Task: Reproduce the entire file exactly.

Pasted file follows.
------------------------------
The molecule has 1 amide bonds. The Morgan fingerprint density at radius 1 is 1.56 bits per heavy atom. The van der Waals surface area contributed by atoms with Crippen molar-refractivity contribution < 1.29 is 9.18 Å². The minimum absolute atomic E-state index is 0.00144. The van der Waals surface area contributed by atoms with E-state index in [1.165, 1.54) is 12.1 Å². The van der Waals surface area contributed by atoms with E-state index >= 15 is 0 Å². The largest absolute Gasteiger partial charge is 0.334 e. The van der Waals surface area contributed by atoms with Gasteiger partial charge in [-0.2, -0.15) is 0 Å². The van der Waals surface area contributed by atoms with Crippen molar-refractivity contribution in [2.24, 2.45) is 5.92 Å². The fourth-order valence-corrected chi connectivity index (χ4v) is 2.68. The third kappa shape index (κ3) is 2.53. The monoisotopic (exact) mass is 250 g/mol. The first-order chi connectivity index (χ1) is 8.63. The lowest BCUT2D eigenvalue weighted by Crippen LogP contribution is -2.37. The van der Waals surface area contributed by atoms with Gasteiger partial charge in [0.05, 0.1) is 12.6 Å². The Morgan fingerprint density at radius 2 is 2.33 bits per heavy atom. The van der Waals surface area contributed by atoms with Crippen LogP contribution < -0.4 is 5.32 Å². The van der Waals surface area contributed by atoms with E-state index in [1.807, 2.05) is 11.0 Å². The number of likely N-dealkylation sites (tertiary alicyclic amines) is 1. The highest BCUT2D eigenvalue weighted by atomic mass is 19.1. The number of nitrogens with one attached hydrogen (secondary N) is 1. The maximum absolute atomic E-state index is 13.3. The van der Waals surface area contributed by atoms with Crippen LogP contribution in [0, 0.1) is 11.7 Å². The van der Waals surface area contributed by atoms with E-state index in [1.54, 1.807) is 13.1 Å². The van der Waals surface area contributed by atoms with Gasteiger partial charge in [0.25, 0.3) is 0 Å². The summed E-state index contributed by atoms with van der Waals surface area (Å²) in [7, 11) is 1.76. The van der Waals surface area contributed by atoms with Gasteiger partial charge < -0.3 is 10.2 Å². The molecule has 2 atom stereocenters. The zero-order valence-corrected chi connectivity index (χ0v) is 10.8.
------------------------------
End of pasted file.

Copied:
The molecule has 1 amide bonds. The Morgan fingerprint density at radius 1 is 1.56 bits per heavy atom. The van der Waals surface area contributed by atoms with Crippen molar-refractivity contribution < 1.29 is 9.18 Å². The minimum absolute atomic E-state index is 0.00144. The van der Waals surface area contributed by atoms with E-state index in [1.165, 1.54) is 12.1 Å². The van der Waals surface area contributed by atoms with E-state index >= 15 is 0 Å². The largest absolute Gasteiger partial charge is 0.334 e. The van der Waals surface area contributed by atoms with Gasteiger partial charge in [-0.2, -0.15) is 0 Å². The van der Waals surface area contributed by atoms with Crippen molar-refractivity contribution in [2.24, 2.45) is 5.92 Å². The fourth-order valence-corrected chi connectivity index (χ4v) is 2.68. The third kappa shape index (κ3) is 2.53. The monoisotopic (exact) mass is 250 g/mol. The first-order chi connectivity index (χ1) is 8.63. The lowest BCUT2D eigenvalue weighted by Crippen LogP contribution is -2.37. The van der Waals surface area contributed by atoms with Gasteiger partial charge in [0.05, 0.1) is 12.6 Å². The Morgan fingerprint density at radius 2 is 2.33 bits per heavy atom. The van der Waals surface area contributed by atoms with Crippen LogP contribution < -0.4 is 5.32 Å². The van der Waals surface area contributed by atoms with E-state index in [1.807, 2.05) is 11.0 Å². The number of likely N-dealkylation sites (tertiary alicyclic amines) is 1. The highest BCUT2D eigenvalue weighted by atomic mass is 19.1. The number of nitrogens with one attached hydrogen (secondary N) is 1. The maximum absolute atomic E-state index is 13.3. The van der Waals surface area contributed by atoms with Crippen LogP contribution in [0, 0.1) is 11.7 Å². The van der Waals surface area contributed by atoms with E-state index in [1.54, 1.807) is 13.1 Å². The van der Waals surface area contributed by atoms with Gasteiger partial charge in [0.25, 0.3) is 0 Å². The summed E-state index contributed by atoms with van der Waals surface area (Å²) in [7, 11) is 1.76. The van der Waals surface area contributed by atoms with Gasteiger partial charge < -0.3 is 10.2 Å². The molecule has 2 atom stereocenters. The zero-order valence-corrected chi connectivity index (χ0v) is 10.8.